If all of this sounds incredibly down, making you think that Glow is missing the laughs you loved from previous seasons, do not worry. Not only does the first scene of the first episode have some seriously dark humor to it, but Cherry "Black Magic" Bang's husband Keith (played by Bashir Salahuddin) will make you laugh as the two go through the motions of trying to have a child.
Yes, even time for the men
I purposefully left out mention of Glow director Sam (Marc Maron) and Sebastian "Bash" Howard (Chris Lowell). Both characters go through some tough situations this season, and their respective actors handle the material with a mix of seriousness and restraint that re-affirms the importance of their roles in the show.
While Bash's season 3 story is on the predictable side for those who remember Florian, Sam's story may strike some fans as a bit surprising, which felt like the intent. Sam's third season, in particular, had me reaching for a tissue.
Episodes have enough time, and not too much either
One neat little thing you'll notice about Glow's third season is that episode run times vary pretty significantly, with some as short as 28 minutes and others as long as 42 minutes. I noticed this as I was about mid-way through the season and felt that each episode had purpose, and that Glow was free of the filler problem that plagues many streaming service seasons, particularly Marvel's run on Netflix.
For example, the longer episodes need those extra minutes because they've simply got more going on, events that require more time to bring the characters to their destinations, realizations and dramatic conflicts.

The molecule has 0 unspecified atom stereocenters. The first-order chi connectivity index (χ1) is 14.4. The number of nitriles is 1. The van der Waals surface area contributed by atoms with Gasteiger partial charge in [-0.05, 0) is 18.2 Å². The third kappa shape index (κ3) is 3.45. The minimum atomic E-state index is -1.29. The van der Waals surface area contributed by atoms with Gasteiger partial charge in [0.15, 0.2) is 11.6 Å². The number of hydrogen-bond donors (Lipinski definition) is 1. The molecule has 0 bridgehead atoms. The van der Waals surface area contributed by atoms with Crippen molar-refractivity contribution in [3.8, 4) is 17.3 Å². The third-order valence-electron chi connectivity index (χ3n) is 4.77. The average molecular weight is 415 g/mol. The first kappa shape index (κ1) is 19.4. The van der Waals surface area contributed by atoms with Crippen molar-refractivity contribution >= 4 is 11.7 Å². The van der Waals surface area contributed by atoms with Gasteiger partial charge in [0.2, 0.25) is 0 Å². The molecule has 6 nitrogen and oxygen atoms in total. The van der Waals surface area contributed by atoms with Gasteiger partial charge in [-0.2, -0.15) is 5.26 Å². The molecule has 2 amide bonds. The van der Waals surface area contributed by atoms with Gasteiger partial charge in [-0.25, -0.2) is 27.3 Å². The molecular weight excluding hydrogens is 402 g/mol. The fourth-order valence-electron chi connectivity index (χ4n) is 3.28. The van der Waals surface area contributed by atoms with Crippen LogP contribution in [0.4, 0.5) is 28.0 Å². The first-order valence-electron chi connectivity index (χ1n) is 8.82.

If you haven't watched Glow yet, because of a disinterest in pro wrestling or just a lack of time, I humbly implore you to give the show a chance. And, yes, start from season 1. All three seasons could be binged in a long weekend, and you'd seriously enjoy yourself.
And to those who already feel the Glow? Buckle up, you're going to have a blast. I'm not sure if we're getting a fourth season (there's plenty of talk about how Netflix cancels many originals after their third), but there's plenty enough reason to.
If this is it, though? Glow's three seasons have been a triumphant sequence of dramatic and comedic maneuvers that created fans, sparked interest and gave a troupe of actors a chance to make their names. For example, Betty Gilpin's starring in a survival action movie coming in September. Kia Stevens, who plays Tammé ("Welfare Queen"), got a chance to prove she's just as great an actor as she is a wrestler.
So, thank you Glow, for being one of the best shows of the streaming networks era. I hope to see you back in action soon, and learn where these characters go after Las Vegas.